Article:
To provide examples from occupations outside of the computer-related and engineering jobs typically filled by H-1B professionals, we look at Statisticians (SOC code 15-2041), Accountants (SOC code 13-2011), and Management Analysts (SOC code 13-1111) in New York City.   For an employer hiring a Management Analyst at the level 2 skill level, whether a U.S. worker or a worker in H-1B status, the annual salary may have typically been between $90,000 and $110,000 (depending on education and experience level).  The prevailing wage was $87,506, but under the IFR is now $150,259, far above the usual wage range.  Employers who hired Accountants, whether U.S. workers or workers in H-1B status, at the level 2 skill level, may have typically offered wages between $76,000 and $96,000 (depending on level of education and extent of experience) and now report that DOL’s IFR requires them to pay their H‑1B level 2 Accountants at least $129,854.  The level 2 prevailing wage for Accountants in New York City was previously $75,077, while the level 4 prevailing wage for Accountants in New York City was $102,086; thus, under the IFR, the new level 2 wage (supposedly the 62nd percentile of surveyed wages) exceeds the old level 4 (67th percentile of surveyed wages).  And some of the overnight prevailing wage increases for employers hiring experienced staff in New York City are just not reflected in the market place for the designated skill level as a general matter, such as IFR-mandated increases for level 3 Statisticians where the prevailing wages moved from  $109,824 to $149,822, increasing the required wages by 36%, and for level 3 Management Analysts, which saw a move from a prevailing wage of $110,698 to a new required wage of $207,188, or an overnight increase of approximately 87%. The Department of Labor manufactured a new prevailing wage rate system that is utterly disconnected from the actual wages employers pay similarly situated United States workers. 

The DOL IFR also ignores altogether an important evolution over the last decades in professional employment compensation across the United States, whereby many employers add to annual salaries with variable compensation tied to productivity, performance, or other specific goals.  The High-Skilled Wage rule will strain the ability of employers to harmonize salaries offered foreign-born professionals and their U.S. counterparts.  This strain may also incentivize employers to abandon variable compensation schemes altogether, in order to use available resources in an attempt to meet the new required wages.  Attempting to recalibrate resources applied to variable compensation schemes to instead supplement base salary is logical because variable compensation is never considered part of actual wages for purposes of prevailing wage compliance in hiring a foreign-born professional.[8]

The new construct adopted by the Department requires early-career professionals (level 1 and level 2 jobs) employed in H-1B status to be compensated between 90% of the occupational median (45th percentile of surveyed wages, new level 1) and approximately 125% of the occupational median (62nd percentile of surveyed wages, new level 2).  Experienced professionals (level 3 and 4 jobs) may not hold H-1B status under DOL’s IFR unless they are compensated far above the occupational median (the 78th percentile of surveyed wages for any professional who is “experienced,” and salary at the 95th percentile for managerial professionals).  This new construct does not reflect the market’s reality or current compensation in the U.S. labor market, and, furthermore, might place employers in the position of paying their foreign-born H-1B professionals a markedly higher wage than that paid U.S. workers  with similar education, experience, and responsibility.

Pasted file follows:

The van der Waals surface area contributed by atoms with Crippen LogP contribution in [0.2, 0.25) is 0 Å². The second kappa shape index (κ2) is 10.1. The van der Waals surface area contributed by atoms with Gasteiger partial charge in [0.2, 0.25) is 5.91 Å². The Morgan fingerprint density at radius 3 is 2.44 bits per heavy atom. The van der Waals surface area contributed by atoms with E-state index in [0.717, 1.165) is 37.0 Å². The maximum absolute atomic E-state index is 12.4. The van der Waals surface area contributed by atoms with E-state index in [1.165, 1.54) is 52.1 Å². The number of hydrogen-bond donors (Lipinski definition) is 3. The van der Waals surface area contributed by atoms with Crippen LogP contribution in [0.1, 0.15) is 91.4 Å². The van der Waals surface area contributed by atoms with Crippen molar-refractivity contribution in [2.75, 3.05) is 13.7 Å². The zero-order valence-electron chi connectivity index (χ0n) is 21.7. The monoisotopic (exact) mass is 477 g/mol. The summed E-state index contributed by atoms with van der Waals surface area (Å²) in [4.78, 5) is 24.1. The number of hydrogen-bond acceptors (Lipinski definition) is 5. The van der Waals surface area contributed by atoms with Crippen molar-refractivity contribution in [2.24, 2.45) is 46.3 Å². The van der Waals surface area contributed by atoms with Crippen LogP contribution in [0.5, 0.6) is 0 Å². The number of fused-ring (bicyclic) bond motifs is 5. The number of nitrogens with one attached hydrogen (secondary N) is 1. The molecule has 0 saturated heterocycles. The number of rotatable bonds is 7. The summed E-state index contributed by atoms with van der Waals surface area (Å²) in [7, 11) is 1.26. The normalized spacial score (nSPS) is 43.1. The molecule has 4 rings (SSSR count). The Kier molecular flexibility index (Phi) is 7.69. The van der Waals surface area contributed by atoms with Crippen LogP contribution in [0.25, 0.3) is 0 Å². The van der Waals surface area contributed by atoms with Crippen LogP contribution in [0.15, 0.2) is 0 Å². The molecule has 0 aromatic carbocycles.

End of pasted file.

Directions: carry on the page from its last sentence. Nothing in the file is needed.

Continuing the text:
This disconnect impacts tens of thousands of employers and hundreds of thousands employees.  In sharing H‑1B data as part of its transparency efforts,[9] DHS has indicated that something on the order of 49,820 unique employers receive H-1B approvals annually, to cover initial cap-subject and cap-exempt filings as well as amendments and extensions of status, and DHS has estimated that about 583,420 H-1B professionals are currently work-authorized.[10]  Most H-1B employers, about 45,000 entities annually, receive under 10 approvals (with about 30,000 employers obtaining one, single H-1B approval); about 4,500 employers receive 10 or more H-1B approvals but less than 100; approximately 300 employers receive more than 100 approvals but not more than 1,000; and about 20 employers received more than 1,000 approvals. The impacts of the IFR will therefore be spread across tens of thousands of employers and hundreds of thousands of employees, forcing sudden increased costs upon businesses. An enduring weakness of DOL’s analysis is that it fails to consider how the new prevailing wage policy will impact the vast majority of employers utilizing the H-1B system Congress created, including employers in academia, research, or not-for-profit activity, those that are start-ups, and those that are small and medium-sized enterprises.